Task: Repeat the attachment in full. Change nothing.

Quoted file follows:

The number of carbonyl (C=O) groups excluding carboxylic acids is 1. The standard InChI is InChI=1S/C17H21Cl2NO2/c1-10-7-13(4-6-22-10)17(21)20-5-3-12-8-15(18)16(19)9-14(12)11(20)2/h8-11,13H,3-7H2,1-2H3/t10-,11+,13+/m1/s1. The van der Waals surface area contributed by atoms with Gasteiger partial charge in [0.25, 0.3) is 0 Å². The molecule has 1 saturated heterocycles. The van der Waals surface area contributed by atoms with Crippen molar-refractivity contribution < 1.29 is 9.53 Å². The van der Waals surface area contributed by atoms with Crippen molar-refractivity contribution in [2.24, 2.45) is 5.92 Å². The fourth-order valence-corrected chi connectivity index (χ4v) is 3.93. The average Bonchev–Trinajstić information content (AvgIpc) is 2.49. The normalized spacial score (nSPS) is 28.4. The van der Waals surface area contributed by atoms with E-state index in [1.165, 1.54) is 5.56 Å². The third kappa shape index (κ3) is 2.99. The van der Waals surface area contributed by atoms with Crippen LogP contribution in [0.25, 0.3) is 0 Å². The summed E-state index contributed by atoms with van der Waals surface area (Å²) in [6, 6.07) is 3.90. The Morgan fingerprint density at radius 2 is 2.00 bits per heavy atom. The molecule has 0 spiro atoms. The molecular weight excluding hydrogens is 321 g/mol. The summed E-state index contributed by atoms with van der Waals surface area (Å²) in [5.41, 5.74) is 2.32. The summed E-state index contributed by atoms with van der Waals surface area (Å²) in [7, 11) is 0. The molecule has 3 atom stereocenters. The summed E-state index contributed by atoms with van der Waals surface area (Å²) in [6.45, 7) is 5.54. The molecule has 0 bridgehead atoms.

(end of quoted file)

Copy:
The number of carbonyl (C=O) groups excluding carboxylic acids is 1. The standard InChI is InChI=1S/C17H21Cl2NO2/c1-10-7-13(4-6-22-10)17(21)20-5-3-12-8-15(18)16(19)9-14(12)11(20)2/h8-11,13H,3-7H2,1-2H3/t10-,11+,13+/m1/s1. The van der Waals surface area contributed by atoms with Gasteiger partial charge in [0.25, 0.3) is 0 Å². The molecule has 1 saturated heterocycles. The van der Waals surface area contributed by atoms with Crippen molar-refractivity contribution < 1.29 is 9.53 Å². The van der Waals surface area contributed by atoms with Crippen molar-refractivity contribution in [2.24, 2.45) is 5.92 Å². The fourth-order valence-corrected chi connectivity index (χ4v) is 3.93. The average Bonchev–Trinajstić information content (AvgIpc) is 2.49. The normalized spacial score (nSPS) is 28.4. The van der Waals surface area contributed by atoms with E-state index in [1.165, 1.54) is 5.56 Å². The third kappa shape index (κ3) is 2.99. The van der Waals surface area contributed by atoms with Crippen LogP contribution in [0.25, 0.3) is 0 Å². The summed E-state index contributed by atoms with van der Waals surface area (Å²) in [6, 6.07) is 3.90. The Morgan fingerprint density at radius 2 is 2.00 bits per heavy atom. The molecule has 0 spiro atoms. The molecular weight excluding hydrogens is 321 g/mol. The summed E-state index contributed by atoms with van der Waals surface area (Å²) in [5.41, 5.74) is 2.32. The summed E-state index contributed by atoms with van der Waals surface area (Å²) in [7, 11) is 0. The molecule has 3 atom stereocenters. The summed E-state index contributed by atoms with van der Waals surface area (Å²) in [6.45, 7) is 5.54. The molecule has 0 bridgehead atoms.